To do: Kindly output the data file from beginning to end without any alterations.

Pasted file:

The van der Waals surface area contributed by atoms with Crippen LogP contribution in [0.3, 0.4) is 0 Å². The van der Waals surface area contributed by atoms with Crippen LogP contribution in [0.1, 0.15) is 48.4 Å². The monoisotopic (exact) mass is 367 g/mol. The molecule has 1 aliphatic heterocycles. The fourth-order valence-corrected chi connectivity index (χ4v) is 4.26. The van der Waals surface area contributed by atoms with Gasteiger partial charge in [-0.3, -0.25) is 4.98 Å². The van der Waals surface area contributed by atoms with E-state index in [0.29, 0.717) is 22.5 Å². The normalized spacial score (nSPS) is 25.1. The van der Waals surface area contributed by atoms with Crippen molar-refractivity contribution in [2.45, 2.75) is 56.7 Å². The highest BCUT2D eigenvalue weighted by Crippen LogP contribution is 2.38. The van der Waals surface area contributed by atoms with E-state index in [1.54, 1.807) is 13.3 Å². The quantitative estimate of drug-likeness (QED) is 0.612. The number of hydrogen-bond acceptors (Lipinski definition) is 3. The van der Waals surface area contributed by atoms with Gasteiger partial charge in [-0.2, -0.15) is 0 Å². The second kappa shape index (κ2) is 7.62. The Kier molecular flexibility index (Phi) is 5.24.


The van der Waals surface area contributed by atoms with Crippen LogP contribution in [0.3, 0.4) is 0 Å². The van der Waals surface area contributed by atoms with Crippen LogP contribution in [0.1, 0.15) is 48.4 Å². The monoisotopic (exact) mass is 367 g/mol. The molecule has 1 aliphatic heterocycles. The fourth-order valence-corrected chi connectivity index (χ4v) is 4.26. The van der Waals surface area contributed by atoms with Gasteiger partial charge in [-0.3, -0.25) is 4.98 Å². The van der Waals surface area contributed by atoms with E-state index in [0.29, 0.717) is 22.5 Å². The normalized spacial score (nSPS) is 25.1. The van der Waals surface area contributed by atoms with Crippen molar-refractivity contribution in [2.45, 2.75) is 56.7 Å². The highest BCUT2D eigenvalue weighted by Crippen LogP contribution is 2.38. The van der Waals surface area contributed by atoms with E-state index in [1.54, 1.807) is 13.3 Å². The quantitative estimate of drug-likeness (QED) is 0.612. The number of hydrogen-bond acceptors (Lipinski definition) is 3. The van der Waals surface area contributed by atoms with Gasteiger partial charge in [-0.2, -0.15) is 0 Å². The second kappa shape index (κ2) is 7.62. The Kier molecular flexibility index (Phi) is 5.24.